Qandeel Baloch: A YouTube star and the cleric linked to her death
In July last year, a Pakistani social media star, Qandeel Baloch, was strangled to death at her home in Multan.
The 26-year old was famous for her bold, risque YouTube posts which had challenged Pakistan's conservative values.
Her brother is among those on trial for carrying out the so-called honour killing, though justice is taking a long time to come.
In a dramatic development this week, an influential religious scholar - who had met her only days before she died - was also arrested in connection with her death.
Who was Qandeel Baloch?
From a humble background in rural Punjab, Qandeel Baloch burst onto the social media scene in 2013, posting videos, revealing pictures and comments online.
This instantly made her a controversial figure among those who saw her actions as going against the norms of society in the conservative Muslim country.
But she was also praised for her fearlessness, for breaking strict social taboos and expressing herself the way she wanted to.
She was often called the Kim Kardashian of Pakistan, reaching fame overseas. In 2015, she was reported to be one of the top 10 most searched Pakistani personalities.
Her supporters often warned her that her behaviour could threaten her life.
Who is Mufti Abdul Qavi and how did he know her?
He was a renowned Islamic religious scholar with political connections. He was a member of an important government "moon-sighting" committee which helps determine the start date of Islamic festivals.
The mufti was often invited on to TV programmes where he opined on various religious and social issues, and in June 2016, he appeared in a show alongside Qandeel Baloch, who was on video-link.
This programme was about people who criticised Ms Baloch for her online behaviour and the host wanted to get the opinion of the scholar on the issue.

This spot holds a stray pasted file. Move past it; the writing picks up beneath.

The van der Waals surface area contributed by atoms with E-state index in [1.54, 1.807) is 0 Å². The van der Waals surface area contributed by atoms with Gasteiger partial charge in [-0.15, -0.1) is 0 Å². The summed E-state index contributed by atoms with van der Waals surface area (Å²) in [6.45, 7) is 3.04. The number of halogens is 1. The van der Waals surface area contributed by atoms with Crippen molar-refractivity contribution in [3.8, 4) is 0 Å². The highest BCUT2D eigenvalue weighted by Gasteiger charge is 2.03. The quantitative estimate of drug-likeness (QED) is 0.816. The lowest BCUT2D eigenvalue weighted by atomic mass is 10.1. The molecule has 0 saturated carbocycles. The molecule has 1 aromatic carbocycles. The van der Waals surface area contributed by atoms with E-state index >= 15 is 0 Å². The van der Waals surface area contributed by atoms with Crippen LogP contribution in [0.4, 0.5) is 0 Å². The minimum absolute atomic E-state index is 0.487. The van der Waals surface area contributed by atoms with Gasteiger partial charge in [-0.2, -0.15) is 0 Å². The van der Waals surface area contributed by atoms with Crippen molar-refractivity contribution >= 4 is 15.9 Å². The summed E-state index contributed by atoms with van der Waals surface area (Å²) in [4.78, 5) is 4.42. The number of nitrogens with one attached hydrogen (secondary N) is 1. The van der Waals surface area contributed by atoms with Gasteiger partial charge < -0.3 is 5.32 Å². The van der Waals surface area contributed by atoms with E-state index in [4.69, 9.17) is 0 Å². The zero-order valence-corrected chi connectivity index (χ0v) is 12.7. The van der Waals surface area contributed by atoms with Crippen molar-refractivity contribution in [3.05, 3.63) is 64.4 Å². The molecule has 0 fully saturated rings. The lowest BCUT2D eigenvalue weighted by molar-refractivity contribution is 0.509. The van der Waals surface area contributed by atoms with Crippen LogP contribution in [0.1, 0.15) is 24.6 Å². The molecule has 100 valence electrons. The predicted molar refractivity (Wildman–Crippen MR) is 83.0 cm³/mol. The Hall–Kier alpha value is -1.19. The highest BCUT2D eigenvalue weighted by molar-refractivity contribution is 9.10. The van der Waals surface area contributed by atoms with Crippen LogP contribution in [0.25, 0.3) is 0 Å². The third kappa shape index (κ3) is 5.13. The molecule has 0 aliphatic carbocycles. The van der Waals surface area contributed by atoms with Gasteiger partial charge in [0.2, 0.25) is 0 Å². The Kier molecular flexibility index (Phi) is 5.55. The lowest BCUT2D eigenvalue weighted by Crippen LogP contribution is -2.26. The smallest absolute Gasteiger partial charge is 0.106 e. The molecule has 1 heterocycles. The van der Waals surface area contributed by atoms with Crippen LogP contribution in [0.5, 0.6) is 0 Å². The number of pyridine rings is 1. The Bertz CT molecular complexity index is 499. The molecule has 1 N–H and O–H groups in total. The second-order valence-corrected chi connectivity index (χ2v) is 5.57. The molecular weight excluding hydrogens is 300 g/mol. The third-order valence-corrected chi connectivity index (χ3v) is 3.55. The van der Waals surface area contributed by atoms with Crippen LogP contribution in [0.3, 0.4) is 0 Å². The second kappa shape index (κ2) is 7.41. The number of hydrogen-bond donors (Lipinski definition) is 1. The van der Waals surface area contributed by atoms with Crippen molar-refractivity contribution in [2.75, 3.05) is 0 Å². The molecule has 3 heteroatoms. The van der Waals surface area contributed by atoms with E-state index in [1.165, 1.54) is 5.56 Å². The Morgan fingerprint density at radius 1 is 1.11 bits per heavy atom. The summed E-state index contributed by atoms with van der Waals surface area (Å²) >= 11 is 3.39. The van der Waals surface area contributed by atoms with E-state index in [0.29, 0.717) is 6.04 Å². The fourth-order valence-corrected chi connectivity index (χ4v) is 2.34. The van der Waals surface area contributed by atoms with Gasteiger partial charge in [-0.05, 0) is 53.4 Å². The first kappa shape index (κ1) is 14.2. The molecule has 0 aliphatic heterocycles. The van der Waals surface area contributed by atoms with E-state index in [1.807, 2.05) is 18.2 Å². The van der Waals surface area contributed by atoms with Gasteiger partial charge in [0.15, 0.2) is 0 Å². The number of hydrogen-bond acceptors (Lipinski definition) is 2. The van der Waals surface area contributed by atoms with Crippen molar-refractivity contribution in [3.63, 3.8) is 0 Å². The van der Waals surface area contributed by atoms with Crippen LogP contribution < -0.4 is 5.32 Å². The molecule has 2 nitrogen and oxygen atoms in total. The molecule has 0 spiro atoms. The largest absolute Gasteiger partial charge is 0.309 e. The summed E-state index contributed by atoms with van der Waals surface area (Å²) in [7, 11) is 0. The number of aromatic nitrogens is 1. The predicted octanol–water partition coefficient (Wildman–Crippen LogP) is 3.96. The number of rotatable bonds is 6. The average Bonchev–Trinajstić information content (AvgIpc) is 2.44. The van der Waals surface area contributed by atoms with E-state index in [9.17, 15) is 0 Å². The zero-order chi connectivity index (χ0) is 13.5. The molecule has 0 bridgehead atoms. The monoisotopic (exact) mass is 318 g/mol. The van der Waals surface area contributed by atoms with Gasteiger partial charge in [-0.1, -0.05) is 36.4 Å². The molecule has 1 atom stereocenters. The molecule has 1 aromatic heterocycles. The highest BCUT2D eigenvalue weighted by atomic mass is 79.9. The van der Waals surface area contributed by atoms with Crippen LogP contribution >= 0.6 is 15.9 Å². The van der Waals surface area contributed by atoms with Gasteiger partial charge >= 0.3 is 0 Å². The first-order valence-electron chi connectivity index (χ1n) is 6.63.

But, instead of criticising her, Mufti Abdul Qavi, seemingly out of nowhere, invited Ms Baloch to meet him in Karachi where he was due to attend a moon-sighting event. She replied that it would be an honour to meet him.
She took up the offer a few weeks later, on 20 June, later posting several suggestive selfies on social media with him. In one she was wearing his signature sheepskin cap.
This time, criticism also landed on the mufti. He was widely accused of behaving inappropriately by associating with a disreputable woman.
Even worse, it all happened in the middle of Ramadan, the holy month when Muslims fast during the day and are supposed to "shield their eyes" from looking at women who are not their immediate relatives.
He was humiliated and his membership of the Moon-Sighting Committee was revoked.
Why is he now heading to court?
Less than a month after she met the cleric, Ms Baloch was dead.
Qandeel's brother, Wasim, said initially that he had killed her himself because she was bringing a bad name to the family.
He and two alleged accomplices were charged with murder. All three later pleaded innocent - their trials are yet to begin.
But Ms Baloch's family also pointed the finger at Mufti Abdul Qavi, saying he had instigated the murder.
Her parents said that, being an influential religious scholar with hundreds of devoted disciples, the accused were under his sway. Using his position, they alleged, the mufti had prompted them to kill Qandeel for dishonouring the family and making them all a source of public ridicule.
The mufti - who has always denied any involvement in the murder - was repeatedly summoned by police as a person of interest, but never turned up for interviews and refused to co-operate with the investigation.
Then on 12 October, a court in Multan issued a warrant ordering him to appear the following Wednesday.
In a dramatic turn of events, when he was denied bail he slipped out of court and ran away.
Police arrested him on the same day after tracing his mobile phone location while he was trying to skip town.
He was put into police detention for questioning over allegations that he had instigated the murder. However, before questioning could begin, he was taken to hospital with a heart complaint.
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What does Pakistan make of this?
Even more than one year after her death, Qandeel Baloch still looms large in Pakistani media.
Two-times Oscar winner Sharmeen Obaid-Chinoy is making a documentary on her life, whereas a local television channel is currently showing "The Rebel," a serial based on Qandeel Baloch's life and death.
The judicial process takes a long time in Pakistan, so the delay is no surprise, but the arrest sparked a new wave of interest in her case.
Her supporters are now hoping the country has come one step closer to securing justice for the woman they see as a "martyr" for liberalism.